With recent further headlines about the academisation controversy, the really big trends and challenges in education are in danger of being overlooked. One of these is growing education inequality.
The government’s recent Education White Paper puts that challenge in sharp relief. A cleverly constructed map in the White Paper highlighted the geographic nature of the problem. It shows a worrying trend. The highest performing schools in the country – generally in more densely populated and desirable towns and cities – are pulling away from the rest.
This is leaving behind pockets of entrenched educational deprivation, in areas that often struggle to attract the best teachers and leaders. If Nicky Morgan is to drive up education standards for the poorest students, this requires urgent attention.
The Department of Education recognises what evidence and experience clearly tell us; to have a transformative impact on education, you need good teachers and quality leadership. As recent Social Market Foundation research has highlighted, schools in the most challenging circumstances face serious difficulties in recruiting and retaining the best teachers. So how can school leaders drive improvement when they can’t recruit enough well qualified people to support them?
For this reason, the government is introducing a new initiative called the National Teaching Service (NTS); an effort to support the redeployment of excellent teachers to schools in areas where it is difficult to recruit the staff needed. In fact, a pilot of this scheme has already begun in the North West of England, supporting 100 of the best teachers in the country to move to recipient schools in towns such as Blackpool and Kirkby.
At Education Development Trust we welcome this initiative. However as an evidence-informed organisation, we want to know what can be done to ensure that it is successful in the long run. We can learn much about effective deployment by looking at other countries’ experiences.
Our associate, Lucy Crehan, has spent considerable time looking in detail at some of the highest performing education systems globally. Her research shows us that teacher deployment is not something new – in fact it is very common elsewhere.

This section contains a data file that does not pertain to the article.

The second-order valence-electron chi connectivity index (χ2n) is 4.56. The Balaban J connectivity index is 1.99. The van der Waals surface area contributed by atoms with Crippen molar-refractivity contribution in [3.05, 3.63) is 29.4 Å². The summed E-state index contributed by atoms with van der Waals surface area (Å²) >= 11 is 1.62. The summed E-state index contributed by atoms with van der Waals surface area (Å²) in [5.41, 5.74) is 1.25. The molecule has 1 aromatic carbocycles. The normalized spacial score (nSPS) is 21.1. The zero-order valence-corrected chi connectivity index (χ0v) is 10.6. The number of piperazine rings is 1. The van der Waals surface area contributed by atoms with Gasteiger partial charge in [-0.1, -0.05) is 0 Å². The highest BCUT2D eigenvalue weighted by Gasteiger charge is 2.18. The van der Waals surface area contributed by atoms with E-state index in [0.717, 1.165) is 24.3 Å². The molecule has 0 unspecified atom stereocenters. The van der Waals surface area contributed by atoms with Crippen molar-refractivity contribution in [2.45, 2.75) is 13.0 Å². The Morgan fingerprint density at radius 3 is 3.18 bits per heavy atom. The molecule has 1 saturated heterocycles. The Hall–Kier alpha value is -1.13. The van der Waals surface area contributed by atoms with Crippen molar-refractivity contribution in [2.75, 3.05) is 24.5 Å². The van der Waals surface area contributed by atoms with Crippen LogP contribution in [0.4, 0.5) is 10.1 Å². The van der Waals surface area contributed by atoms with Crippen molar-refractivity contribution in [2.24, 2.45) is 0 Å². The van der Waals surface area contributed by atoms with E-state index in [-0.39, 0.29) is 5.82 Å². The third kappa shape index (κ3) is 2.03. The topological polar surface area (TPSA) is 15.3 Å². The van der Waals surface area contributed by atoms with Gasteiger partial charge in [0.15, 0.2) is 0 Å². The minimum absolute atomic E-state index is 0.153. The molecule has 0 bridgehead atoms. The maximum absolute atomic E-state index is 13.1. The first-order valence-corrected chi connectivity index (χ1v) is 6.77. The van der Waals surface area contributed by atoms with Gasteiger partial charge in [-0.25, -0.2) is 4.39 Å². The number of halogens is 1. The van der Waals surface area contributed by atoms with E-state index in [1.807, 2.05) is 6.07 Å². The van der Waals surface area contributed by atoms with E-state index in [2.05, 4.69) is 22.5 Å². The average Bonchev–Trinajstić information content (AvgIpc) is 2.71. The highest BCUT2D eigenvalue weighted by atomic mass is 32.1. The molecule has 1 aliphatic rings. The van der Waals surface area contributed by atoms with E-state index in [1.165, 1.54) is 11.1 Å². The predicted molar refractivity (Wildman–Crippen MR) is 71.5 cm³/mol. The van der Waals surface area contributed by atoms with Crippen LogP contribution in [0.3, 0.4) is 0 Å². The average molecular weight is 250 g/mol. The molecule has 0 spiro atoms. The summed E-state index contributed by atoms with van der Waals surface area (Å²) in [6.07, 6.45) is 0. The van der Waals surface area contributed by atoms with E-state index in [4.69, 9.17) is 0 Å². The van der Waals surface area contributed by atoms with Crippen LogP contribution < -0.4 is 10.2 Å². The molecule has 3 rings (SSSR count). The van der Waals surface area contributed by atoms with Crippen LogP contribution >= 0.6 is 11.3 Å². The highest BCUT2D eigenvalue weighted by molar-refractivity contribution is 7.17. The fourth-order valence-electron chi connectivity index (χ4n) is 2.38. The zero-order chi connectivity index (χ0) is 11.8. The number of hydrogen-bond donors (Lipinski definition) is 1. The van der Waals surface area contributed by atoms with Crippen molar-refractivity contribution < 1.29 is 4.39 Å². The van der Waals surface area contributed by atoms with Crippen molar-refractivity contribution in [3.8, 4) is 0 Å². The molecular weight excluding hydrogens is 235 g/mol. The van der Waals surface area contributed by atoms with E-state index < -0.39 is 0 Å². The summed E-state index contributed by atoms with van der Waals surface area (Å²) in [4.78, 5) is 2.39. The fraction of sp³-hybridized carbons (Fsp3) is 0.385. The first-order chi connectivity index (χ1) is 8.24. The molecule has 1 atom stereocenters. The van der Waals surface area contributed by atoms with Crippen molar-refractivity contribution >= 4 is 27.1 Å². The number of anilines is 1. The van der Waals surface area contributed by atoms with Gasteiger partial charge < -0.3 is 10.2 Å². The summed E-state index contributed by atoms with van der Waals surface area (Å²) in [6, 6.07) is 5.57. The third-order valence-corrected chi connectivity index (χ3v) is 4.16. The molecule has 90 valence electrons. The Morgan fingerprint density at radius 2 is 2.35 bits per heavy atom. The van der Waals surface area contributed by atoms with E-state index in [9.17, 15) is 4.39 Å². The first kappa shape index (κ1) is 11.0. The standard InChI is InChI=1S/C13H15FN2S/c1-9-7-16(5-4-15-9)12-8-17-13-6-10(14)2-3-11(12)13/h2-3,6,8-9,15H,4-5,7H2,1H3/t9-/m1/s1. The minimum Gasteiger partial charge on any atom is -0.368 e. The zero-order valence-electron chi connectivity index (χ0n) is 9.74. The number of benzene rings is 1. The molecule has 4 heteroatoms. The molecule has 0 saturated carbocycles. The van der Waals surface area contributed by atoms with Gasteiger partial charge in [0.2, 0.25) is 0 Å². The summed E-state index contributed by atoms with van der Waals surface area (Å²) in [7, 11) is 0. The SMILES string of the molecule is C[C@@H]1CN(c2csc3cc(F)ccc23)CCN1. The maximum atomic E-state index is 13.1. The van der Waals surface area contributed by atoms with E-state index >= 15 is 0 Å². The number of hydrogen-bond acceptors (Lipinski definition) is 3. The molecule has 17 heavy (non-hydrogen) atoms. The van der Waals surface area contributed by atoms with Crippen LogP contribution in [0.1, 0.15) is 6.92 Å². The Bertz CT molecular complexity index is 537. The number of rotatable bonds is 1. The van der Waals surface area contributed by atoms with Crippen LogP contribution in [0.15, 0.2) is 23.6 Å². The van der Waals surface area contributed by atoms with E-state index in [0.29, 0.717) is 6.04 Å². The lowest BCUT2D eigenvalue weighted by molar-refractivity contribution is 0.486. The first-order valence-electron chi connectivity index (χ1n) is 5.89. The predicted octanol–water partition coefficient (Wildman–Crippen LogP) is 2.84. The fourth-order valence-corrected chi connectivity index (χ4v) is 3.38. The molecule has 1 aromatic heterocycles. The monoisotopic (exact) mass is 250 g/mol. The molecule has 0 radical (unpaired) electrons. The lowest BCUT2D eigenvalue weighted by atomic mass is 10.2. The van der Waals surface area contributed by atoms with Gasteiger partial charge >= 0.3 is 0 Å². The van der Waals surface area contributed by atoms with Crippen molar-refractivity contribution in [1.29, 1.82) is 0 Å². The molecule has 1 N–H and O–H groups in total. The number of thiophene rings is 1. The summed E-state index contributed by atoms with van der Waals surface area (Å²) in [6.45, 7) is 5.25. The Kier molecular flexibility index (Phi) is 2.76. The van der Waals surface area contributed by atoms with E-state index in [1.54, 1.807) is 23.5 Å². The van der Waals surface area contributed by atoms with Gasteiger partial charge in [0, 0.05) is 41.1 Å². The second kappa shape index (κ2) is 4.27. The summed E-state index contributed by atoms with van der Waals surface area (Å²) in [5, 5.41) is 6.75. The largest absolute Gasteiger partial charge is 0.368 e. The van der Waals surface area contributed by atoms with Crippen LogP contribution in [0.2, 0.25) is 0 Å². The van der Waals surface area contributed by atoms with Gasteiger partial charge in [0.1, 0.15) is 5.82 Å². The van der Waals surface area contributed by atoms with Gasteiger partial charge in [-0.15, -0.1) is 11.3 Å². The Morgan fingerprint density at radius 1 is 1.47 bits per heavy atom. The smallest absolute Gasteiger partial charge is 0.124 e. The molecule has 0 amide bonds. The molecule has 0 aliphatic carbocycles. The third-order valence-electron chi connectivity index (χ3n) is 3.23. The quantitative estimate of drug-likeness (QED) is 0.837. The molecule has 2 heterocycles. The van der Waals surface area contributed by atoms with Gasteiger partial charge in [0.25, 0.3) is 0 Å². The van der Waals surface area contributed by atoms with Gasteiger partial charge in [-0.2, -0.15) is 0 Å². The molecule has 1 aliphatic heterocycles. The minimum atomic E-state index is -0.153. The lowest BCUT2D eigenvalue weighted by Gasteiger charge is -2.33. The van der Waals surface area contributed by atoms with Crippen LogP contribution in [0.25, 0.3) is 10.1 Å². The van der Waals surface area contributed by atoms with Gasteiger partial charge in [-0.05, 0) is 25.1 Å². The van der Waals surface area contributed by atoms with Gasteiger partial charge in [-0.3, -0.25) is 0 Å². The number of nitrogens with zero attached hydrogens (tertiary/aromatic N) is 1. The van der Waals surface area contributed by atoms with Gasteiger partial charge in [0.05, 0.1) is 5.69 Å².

For example Japan and South Korea employ mandatory teacher rotation systems, and it is notable that in South Korea (in the PISA top 10 rankings) the most challenging schools have higher proportions of better teachers than the highest performing schools. This tells us that redeployment must be aligned with wider programmes to improve teacher quality, so the benefits spread beyond the single classroom and out into the wider schools system.
Making a difference
To further understand what makes a relocation scheme work, we have undertaken research surveying over 800 teachers to understand what may motivate them to engage with such an initiative. The National Teaching Service is voluntary, so recruiting and retaining the very best candidates will be essential.
Our research is encouraging. It tells us that the National Teaching Service appeals to lots of teachers (in fact nearly a third of those we asked). It also affirms what many of us in the profession believe – that teachers are driven fundamentally by a strong moral purpose, and that those interested in such a scheme feel this more than most.
The chance to make a difference, to do something with impact, and to create fairer chances for all pupils really matter to this cohort of teaching professionals. That such large numbers are prepared to physically relocate to take on this challenge is testament to their commitment.
It speaks to the ethos inherent in the teaching profession, and it means that, to be successful, the National Teaching Service must deliver on this promise to children in poor communities.
However to be a success, it is also clear that teachers will need the right support mechanisms, not just financial incentives, that recognise the important job these teachers will be doing. Strong professional support and guidance are crucial to providing them with the confidence and the tools to make a difference.
What is being asked of these people isn’t easy; any of us who have led school improvement know that. It is often more than a single leader can manage alone. But with the right people and the right support, leaders in these struggling schools can be given a helping hand.
Steve Munby is chief executive of Education Development Trust, formerly known as CfBT